Kynance Cove, Cornwall
Kynance Cove in Cornwall isn't exactly a secret. But the 15-minute scramble down the cliffside means this "glorious stretch of turquoise water and creamy-white sand, flanked by the dramatic stacks of the Lizard peninsula", is less packed with people than other Cornish beaches, says Annabelle Thorpe in The Times.
There is also an excellent caf just above the beach, selling Cornish pasties. Just be sure to leave time for the "lovely" two-mile walk from Kynance to Lizard Point. Polurrian Bay Hotelis "spectacularly located" and has a great pool terrace.
Barafundle Bay, Pembrokeshire
The beach at Barafundle Bay in Pembrokeshire is reassuringly remote, says Phoebe Luckhurst in the Evening Standard. After parking half a mile away then clambering down sand dunes, your reward is "wholly unspoiled velvety sand, translucent waters and grizzled cliffs".
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The Boathouse Tea Room serves a not-to-be-missed ploughman's lunch and the nearby Stackpole Inn, an "archetypal British country inn, with thatched roofs, low rafters and ivy coiling across bleached stone", is a perfect place to stay.
Steephill Cove, Isle of Wight
Use the coastal path from Ventnor on the Isle of Wight or the nearby Botanic Gardens to reach the beach at Steephill Cove. "This little bay of cheerful huts, deck chairs and rock pools is backed by cottage gardens and bathed in Mediterranean-style sunlight," says The Daily Telegraph. And while the beach is mostly shingle, it is no less charming for that.
For a spot of lunch, visit Wheelers Crab Shed caf for fresh crab sandwiches or lobster and salad. Or for something a bit more substantial and sea views, call in at the Boathouse Restaurant, which also offers self-catering accommodation.
Porth Iago, Gwynedds
The best of the beaches on the Llyn Peninsula in Wales is the tiny and off-the-beaten-track, "south-facing sun-trap" known as Porth Iago, says Chris Haslam in The Sunday Times. It's not easy to find. It's said the locals took down the road signs to confuse German paratroopers during the war and forgot to put them back up.
To find your way, stay on the B4413 and aim for the farm in the distance. "Opposite a barn, you'll see a broken sign for Porth Iago." But it's the "fabulous" swimming, reminiscent of Cornish beach holidays in the 1950s, that will tell you you've arrived.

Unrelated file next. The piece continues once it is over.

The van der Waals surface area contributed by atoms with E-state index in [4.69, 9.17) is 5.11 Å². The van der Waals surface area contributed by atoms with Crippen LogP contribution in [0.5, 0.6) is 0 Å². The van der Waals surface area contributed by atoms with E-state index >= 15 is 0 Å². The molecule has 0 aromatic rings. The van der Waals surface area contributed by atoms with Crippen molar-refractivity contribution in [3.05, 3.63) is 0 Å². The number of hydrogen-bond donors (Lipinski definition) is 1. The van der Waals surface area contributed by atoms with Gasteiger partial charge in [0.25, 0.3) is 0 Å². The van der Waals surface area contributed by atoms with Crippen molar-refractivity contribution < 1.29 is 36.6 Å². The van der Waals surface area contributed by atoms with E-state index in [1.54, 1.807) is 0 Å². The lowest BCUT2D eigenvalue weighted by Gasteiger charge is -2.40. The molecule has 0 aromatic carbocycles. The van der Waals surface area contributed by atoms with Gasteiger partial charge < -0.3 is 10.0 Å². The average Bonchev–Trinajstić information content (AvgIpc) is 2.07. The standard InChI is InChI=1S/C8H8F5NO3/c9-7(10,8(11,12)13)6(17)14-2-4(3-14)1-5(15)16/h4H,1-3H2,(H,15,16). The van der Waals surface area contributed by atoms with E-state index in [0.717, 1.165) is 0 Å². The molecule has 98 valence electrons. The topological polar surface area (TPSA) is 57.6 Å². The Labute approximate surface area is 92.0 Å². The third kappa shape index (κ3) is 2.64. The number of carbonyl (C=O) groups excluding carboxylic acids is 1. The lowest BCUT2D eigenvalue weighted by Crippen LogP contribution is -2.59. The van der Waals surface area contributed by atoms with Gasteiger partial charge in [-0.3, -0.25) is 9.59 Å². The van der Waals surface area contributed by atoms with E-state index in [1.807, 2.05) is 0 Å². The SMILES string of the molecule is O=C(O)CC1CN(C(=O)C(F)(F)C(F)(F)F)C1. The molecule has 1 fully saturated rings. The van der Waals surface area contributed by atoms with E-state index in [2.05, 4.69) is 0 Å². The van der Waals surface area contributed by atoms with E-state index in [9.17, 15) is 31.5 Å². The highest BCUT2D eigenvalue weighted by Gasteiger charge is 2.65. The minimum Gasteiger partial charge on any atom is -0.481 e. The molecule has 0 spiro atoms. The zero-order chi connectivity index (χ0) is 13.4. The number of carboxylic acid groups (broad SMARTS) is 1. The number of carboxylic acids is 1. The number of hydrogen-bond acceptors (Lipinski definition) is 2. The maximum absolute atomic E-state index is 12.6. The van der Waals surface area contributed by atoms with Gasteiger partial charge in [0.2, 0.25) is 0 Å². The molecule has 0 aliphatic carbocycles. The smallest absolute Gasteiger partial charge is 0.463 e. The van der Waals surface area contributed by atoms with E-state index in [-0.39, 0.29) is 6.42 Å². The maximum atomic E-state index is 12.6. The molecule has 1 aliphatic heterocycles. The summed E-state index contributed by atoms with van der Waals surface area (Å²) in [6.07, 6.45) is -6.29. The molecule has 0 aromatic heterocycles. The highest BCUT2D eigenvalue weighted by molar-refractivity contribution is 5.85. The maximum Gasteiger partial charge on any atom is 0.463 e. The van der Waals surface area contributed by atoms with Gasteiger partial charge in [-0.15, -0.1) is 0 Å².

Look for the sign post for the Summer Isles and keep going between the craggy peaks of Sgorr Tuath and Stac Pollaidh, says Chris Haslam. Eventually you will come to a dramatically beautiful beach. Scotland's Achnahaird Bay in Ross-shire is a tidal inlet flanked on the one side by dunes and on the other by the "film-set-spectacular" Suilven mountain. You will most probably have the beach all to yourself. Either way, you will "definitely be blown away".
Explore Pembrokeshire's lost world of caves
Abseiling is a great way to explore the cavesof Pembrokeshire's southern coastline,says The Guardian's Kevin Rushby, planting"your foot where no foot has been before".Taking the classic Diedre-Sude route, weabseiled 45 metres from a grassy clifftopto get to this lost world, "our lives hangingon a metal post" that guide Henry Castleassured me was secure.
Inside this "mazeof caves", there "were vast legs of stone allaround" and "vaulted caverns lit by shaftsof sunlight coming through blowholes farabove. It was like walking with dinosaurs,"says Rushby. The cavern roofs sparkledwith crystals, amid "shards of shipwrecks,rockpools twitchy with prawns". And therewas not a foot print in sight.
What millennials will find on The Beach
It's 20 years since Alex Garland wrote The Beach. "Part of the novel's astonishing success", notes John Niven in The Guardian, "was its hotwiring of the zeitgeist". Richard, a young British backpacker in Thailand, obsessed with living in a computer-game world, is given a map that leads him to danger and ultimately the "idyllic" beach. The novel, recently reissued by Penguin, captured the spirit of the "oneupping, (mainly rich) young things" backpacking through Thailand in the 1990s. But what will today's millennials make of it? Or future generations?
They will find what generations before them found in the pages of F Scott Fitzgerald and Ernest Hemingway: protagonists gazing at the landscapes of Italy, Spain and Africa, but damaged by where they have come from, and finding only what they have brought with them.
Chris Carter spent three glorious years reading English literature on the beautiful Welsh coast at Aberystwyth University. Graduating in 2005, he left for the University of York to specialise in Renaissance literature for his MA, before returning to his native Twickenham, in southwest London. He joined a Richmond-based recruitment company, where he worked with several clients, including the Queen’s bank, Coutts, as well as the super luxury, Dorchester-owned Coworth Park country house hotel, near Ascot in Berkshire.
Then, in 2011, Chris joined MoneyWeek. Initially working as part of the website production team, Chris soon rose to the lofty heights of wealth editor, overseeing MoneyWeek’s Spending It lifestyle section. Chris travels the globe in pursuit of his work, soaking up the local culture and sampling the very finest in cuisine, hotels and resorts for the magazine’s discerning readership. He also enjoys writing his fortnightly page on collectables, delving into the fascinating world of auctions and art, classic cars, coins, watches, wine and whisky investing.
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